Monday, 31 October 2011
Sunday, 30 October 2011
Wednesday, 19 October 2011
|This is Ferdinand de Saussure. |
Just look at that beautiful moustache.
Who was Ferdinand de Saussure?
Ferdinand de Saussure was a Swiss man with a very impressive moustache and a hard name to spell. However, that's not all he's known for. He was a linguist and a philosopher who is considered the father of 20th century linguistics. One of his most famous theories was that of semiotics and semiology, which I'll go into more depth in the next part.
What is semiotics?
Semiotics is the study of signs (signs as in symbols and symbolism, if that makes any sense). For example, if you see this image, you immediately think of peace and hippies, because that is a symbol people have come to associate with those things. In semiotics, the physical object that we see is called the signifier, what the signifier implies is what has been signified. Ferdinand Saussure stated that there is no necessary connection between the signifier and what it signifies, which sets him apart from other philosophers, who assumed there must have been some connection. He stated that no words are meaningful; they are all signifiers, which link to the signified meaning in the brain to make the sign. Another example of signs and signifiers would be if you see two taps; one has a red top and one has a blue top. When seeing this, what would you assume? The red one is hot and the blue one is cold. And why is this? Because you see it, you link it with what your brain already knows, and so we assume that these taps follow convention and don't turn the red one on full blast.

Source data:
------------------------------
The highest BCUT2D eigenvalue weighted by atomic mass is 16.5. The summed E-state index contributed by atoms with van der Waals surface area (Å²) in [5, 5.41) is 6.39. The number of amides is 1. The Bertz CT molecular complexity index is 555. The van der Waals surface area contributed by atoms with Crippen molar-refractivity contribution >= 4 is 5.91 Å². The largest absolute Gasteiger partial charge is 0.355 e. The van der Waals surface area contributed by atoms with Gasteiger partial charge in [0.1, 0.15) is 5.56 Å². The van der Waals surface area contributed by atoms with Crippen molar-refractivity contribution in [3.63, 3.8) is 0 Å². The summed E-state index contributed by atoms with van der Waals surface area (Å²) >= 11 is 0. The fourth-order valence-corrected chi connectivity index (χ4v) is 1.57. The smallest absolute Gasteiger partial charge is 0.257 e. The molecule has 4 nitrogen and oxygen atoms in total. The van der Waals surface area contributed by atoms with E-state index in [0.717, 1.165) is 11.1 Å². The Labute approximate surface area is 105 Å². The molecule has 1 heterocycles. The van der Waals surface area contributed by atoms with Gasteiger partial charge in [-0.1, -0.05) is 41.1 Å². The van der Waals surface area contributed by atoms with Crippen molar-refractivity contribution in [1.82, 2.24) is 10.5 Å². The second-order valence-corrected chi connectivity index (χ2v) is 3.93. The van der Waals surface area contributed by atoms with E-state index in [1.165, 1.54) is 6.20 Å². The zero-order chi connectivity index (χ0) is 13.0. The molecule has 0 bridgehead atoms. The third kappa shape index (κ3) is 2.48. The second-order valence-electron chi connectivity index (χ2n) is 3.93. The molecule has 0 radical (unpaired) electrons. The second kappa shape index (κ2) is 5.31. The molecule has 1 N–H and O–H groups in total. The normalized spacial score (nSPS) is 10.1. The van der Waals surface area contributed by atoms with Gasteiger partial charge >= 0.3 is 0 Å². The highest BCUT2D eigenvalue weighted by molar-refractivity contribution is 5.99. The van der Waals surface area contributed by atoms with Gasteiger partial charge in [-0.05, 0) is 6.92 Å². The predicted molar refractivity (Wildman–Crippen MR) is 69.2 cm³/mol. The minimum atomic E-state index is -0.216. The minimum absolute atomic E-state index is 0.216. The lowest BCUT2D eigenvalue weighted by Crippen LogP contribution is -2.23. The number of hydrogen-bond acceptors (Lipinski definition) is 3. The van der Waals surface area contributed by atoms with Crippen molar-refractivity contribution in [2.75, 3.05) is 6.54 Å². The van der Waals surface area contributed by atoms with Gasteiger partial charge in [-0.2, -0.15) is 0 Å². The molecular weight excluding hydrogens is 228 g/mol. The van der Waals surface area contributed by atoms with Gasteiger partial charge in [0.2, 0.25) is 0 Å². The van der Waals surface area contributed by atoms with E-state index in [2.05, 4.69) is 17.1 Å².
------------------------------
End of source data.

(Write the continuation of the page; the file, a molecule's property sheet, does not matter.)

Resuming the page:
It sounds a lot more confusing than it actually is, I'm just extremely bad with words...